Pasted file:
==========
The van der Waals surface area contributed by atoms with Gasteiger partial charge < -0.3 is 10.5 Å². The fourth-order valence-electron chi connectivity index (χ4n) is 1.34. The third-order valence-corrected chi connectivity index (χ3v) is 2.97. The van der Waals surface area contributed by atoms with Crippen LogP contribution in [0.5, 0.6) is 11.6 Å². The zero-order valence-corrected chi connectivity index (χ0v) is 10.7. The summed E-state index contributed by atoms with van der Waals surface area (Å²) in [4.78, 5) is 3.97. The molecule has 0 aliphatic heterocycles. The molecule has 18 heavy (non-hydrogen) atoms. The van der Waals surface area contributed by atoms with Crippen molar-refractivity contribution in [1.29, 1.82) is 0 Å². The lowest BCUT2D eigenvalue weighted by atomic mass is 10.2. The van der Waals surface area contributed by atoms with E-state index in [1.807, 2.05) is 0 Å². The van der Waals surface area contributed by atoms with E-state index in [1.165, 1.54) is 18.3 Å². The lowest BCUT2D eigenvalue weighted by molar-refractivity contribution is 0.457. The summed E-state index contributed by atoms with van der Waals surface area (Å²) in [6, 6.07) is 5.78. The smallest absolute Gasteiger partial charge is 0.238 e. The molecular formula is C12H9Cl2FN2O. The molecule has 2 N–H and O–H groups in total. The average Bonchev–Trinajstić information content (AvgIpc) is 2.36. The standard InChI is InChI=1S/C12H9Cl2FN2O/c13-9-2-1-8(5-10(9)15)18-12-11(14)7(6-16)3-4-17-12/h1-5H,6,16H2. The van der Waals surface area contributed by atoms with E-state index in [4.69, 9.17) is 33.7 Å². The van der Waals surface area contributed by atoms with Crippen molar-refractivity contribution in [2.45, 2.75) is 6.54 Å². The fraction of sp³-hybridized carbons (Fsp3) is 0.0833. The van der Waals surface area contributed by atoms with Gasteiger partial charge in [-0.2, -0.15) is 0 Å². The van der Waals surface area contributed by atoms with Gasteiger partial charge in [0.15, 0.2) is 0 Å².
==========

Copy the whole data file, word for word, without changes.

The van der Waals surface area contributed by atoms with Gasteiger partial charge < -0.3 is 10.5 Å². The fourth-order valence-electron chi connectivity index (χ4n) is 1.34. The third-order valence-corrected chi connectivity index (χ3v) is 2.97. The van der Waals surface area contributed by atoms with Crippen LogP contribution in [0.5, 0.6) is 11.6 Å². The zero-order valence-corrected chi connectivity index (χ0v) is 10.7. The summed E-state index contributed by atoms with van der Waals surface area (Å²) in [4.78, 5) is 3.97. The molecule has 0 aliphatic heterocycles. The molecule has 18 heavy (non-hydrogen) atoms. The van der Waals surface area contributed by atoms with Crippen molar-refractivity contribution in [1.29, 1.82) is 0 Å². The lowest BCUT2D eigenvalue weighted by atomic mass is 10.2. The van der Waals surface area contributed by atoms with E-state index in [1.807, 2.05) is 0 Å². The van der Waals surface area contributed by atoms with E-state index in [1.165, 1.54) is 18.3 Å². The lowest BCUT2D eigenvalue weighted by molar-refractivity contribution is 0.457. The summed E-state index contributed by atoms with van der Waals surface area (Å²) in [6, 6.07) is 5.78. The smallest absolute Gasteiger partial charge is 0.238 e. The molecular formula is C12H9Cl2FN2O. The molecule has 2 N–H and O–H groups in total. The average Bonchev–Trinajstić information content (AvgIpc) is 2.36. The standard InChI is InChI=1S/C12H9Cl2FN2O/c13-9-2-1-8(5-10(9)15)18-12-11(14)7(6-16)3-4-17-12/h1-5H,6,16H2. The van der Waals surface area contributed by atoms with E-state index in [4.69, 9.17) is 33.7 Å². The van der Waals surface area contributed by atoms with Crippen molar-refractivity contribution in [2.45, 2.75) is 6.54 Å². The fraction of sp³-hybridized carbons (Fsp3) is 0.0833. The van der Waals surface area contributed by atoms with Gasteiger partial charge in [-0.2, -0.15) is 0 Å². The van der Waals surface area contributed by atoms with Gasteiger partial charge in [0.15, 0.2) is 0 Å².